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Whale-watching is a multi-billion-dollar industry that is growing around the world. Typically, tour operators use boats to transport tourists into coastal waters to see groups of whales, dolphins or porpoises. There is, however, accumulating evidence that boat-based whale-watching negatively affects the way these animals behave and so many countries have put guidelines in place to mitigate activities that may disturb the animals. These guidelines generally stipulate the boat’s angle of approach, how close the boat can get and the speed at which it can pass by the animals.
In general, these guidelines are based on the assumption that the animals are disturbed by the closeness of the whale-watching boats. However, whales, dolphins and porpoises have very sensitive hearing, and only have a short range of vision underwater. Therefore, it seems plausible that the animals hear whale-watching boats long before they see them and so the loudness of underwater noise from the boats may be enough to disturb these animals' behaviour.
To test this hypothesis, Sprogis et al. performed experiments where they simulated a whale-watching vessel approaching humpback whale mothers and calves who were resting off the northwest coast of Australia. A small motorised research boat travelling at a low speed passed different mother-calf pairs at a target distance of 100 meters, which is a common whale-watching distance guideline in many countries. The boat had an underwater speaker that played recordings of the boat noise at different volumes, while a drone with a video camera flew overhead to record the whales’ behaviours in detail and to identify individual animals.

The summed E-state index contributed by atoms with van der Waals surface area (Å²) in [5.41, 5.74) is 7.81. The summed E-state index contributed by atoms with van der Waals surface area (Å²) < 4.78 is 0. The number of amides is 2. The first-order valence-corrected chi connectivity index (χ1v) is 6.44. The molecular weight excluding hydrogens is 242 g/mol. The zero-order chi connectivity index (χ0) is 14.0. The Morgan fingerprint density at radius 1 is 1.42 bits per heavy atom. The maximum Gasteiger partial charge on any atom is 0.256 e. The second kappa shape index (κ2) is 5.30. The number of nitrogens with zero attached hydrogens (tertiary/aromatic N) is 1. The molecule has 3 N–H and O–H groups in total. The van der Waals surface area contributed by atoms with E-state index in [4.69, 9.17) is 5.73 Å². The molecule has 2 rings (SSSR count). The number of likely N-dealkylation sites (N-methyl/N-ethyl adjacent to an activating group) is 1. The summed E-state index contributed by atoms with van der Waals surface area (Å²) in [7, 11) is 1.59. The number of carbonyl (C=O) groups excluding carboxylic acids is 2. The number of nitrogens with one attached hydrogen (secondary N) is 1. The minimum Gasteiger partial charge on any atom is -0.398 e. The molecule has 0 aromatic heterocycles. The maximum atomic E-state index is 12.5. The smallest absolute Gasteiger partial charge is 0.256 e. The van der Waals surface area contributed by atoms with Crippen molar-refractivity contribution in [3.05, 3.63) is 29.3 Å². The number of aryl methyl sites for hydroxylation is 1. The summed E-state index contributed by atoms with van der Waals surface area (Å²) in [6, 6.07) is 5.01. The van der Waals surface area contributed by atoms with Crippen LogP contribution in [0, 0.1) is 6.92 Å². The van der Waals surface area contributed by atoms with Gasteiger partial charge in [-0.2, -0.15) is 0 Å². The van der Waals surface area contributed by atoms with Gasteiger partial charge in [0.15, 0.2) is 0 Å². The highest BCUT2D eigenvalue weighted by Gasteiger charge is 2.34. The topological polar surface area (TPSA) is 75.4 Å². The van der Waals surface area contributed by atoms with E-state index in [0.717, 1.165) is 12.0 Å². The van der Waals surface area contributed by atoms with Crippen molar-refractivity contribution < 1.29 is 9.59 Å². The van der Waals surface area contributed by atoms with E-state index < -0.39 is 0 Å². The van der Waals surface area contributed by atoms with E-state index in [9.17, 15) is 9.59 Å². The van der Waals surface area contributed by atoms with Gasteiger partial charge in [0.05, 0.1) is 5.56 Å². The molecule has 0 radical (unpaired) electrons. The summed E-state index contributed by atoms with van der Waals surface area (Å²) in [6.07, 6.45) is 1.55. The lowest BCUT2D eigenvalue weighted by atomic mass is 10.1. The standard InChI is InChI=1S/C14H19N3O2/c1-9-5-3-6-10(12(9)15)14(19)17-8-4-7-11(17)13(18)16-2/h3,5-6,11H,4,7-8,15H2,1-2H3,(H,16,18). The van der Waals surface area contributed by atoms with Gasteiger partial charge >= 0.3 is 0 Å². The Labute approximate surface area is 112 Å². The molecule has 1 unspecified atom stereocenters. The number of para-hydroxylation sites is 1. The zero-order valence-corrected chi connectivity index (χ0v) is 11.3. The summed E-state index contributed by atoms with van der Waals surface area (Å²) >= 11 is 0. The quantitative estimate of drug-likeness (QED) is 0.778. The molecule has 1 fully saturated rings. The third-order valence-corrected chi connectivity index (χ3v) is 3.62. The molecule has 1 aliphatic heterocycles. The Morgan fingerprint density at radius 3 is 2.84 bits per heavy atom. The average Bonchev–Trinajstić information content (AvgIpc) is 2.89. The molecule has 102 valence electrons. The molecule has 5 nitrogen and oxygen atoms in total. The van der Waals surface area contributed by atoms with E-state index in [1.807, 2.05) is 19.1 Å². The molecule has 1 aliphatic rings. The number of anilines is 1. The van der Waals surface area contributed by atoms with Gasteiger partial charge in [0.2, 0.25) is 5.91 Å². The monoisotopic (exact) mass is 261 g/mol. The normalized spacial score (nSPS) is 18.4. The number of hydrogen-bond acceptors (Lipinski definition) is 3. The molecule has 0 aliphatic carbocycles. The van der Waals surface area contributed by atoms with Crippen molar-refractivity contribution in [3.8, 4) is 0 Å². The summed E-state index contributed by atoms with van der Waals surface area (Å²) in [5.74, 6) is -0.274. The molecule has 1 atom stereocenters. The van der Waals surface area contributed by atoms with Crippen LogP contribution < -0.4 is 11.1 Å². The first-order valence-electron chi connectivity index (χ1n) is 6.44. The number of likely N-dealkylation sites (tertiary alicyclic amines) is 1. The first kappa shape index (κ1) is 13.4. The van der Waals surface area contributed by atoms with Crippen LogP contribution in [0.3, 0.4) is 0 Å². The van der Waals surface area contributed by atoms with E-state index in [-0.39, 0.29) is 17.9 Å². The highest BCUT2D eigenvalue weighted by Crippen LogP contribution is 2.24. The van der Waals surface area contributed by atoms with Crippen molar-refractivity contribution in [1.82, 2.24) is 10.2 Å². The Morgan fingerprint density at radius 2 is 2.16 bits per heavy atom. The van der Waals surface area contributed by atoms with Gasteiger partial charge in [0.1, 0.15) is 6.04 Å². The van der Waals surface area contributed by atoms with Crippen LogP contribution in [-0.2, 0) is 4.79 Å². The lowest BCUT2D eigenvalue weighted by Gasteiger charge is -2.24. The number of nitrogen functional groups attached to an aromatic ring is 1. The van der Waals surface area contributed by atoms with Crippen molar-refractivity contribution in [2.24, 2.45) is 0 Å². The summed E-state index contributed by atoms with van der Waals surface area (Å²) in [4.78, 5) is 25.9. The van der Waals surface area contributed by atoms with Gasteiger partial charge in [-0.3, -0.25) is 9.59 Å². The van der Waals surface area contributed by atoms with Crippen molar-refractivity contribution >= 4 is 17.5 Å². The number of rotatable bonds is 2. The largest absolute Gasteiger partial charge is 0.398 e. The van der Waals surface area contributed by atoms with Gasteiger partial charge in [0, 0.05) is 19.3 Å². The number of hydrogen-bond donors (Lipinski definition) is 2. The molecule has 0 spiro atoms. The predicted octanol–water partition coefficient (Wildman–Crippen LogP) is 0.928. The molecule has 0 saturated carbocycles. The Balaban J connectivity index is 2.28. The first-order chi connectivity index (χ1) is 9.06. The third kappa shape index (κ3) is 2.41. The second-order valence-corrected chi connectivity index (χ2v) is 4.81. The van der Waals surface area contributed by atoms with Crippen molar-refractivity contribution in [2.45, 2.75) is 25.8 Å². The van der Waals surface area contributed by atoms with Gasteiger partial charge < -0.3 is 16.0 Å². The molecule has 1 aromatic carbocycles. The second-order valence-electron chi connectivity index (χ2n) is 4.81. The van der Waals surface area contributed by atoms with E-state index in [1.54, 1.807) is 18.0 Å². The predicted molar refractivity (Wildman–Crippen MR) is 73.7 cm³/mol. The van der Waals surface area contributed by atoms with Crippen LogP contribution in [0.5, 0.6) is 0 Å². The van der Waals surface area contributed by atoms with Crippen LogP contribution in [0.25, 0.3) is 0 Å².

These “controlled exposure experiments” showed that the quiet boat noise did not appear to disturb the mothers and calves. However, compared to when the quiet boat passed the animals the louder boat noise decreased how long the mother whale rested on the surface by 30%, made her swim 37% faster, and doubled the number of breaths she took per minute. If there are many disturbances from humans, then it can negatively impact the energy the mother and calf have available for nursing, fending off males and predators, and migrating back to their feeding ground nearer the Earth’s poles.
Based on these findings, it is shown that the loudness of the underwater noise from boats can explain why whales may be disturbed during whale-watching activities. To help reduce this disturbance, Sprogis et al. recommend that noise emission standards should be added to the current whale-watching regulations such that boats should be as quiet as possible and ideally around the volume of the ambient background noise. This would allow operators to approach the animals in a responsible, sustainable manner and offer tourists a view of undisturbed wildlife.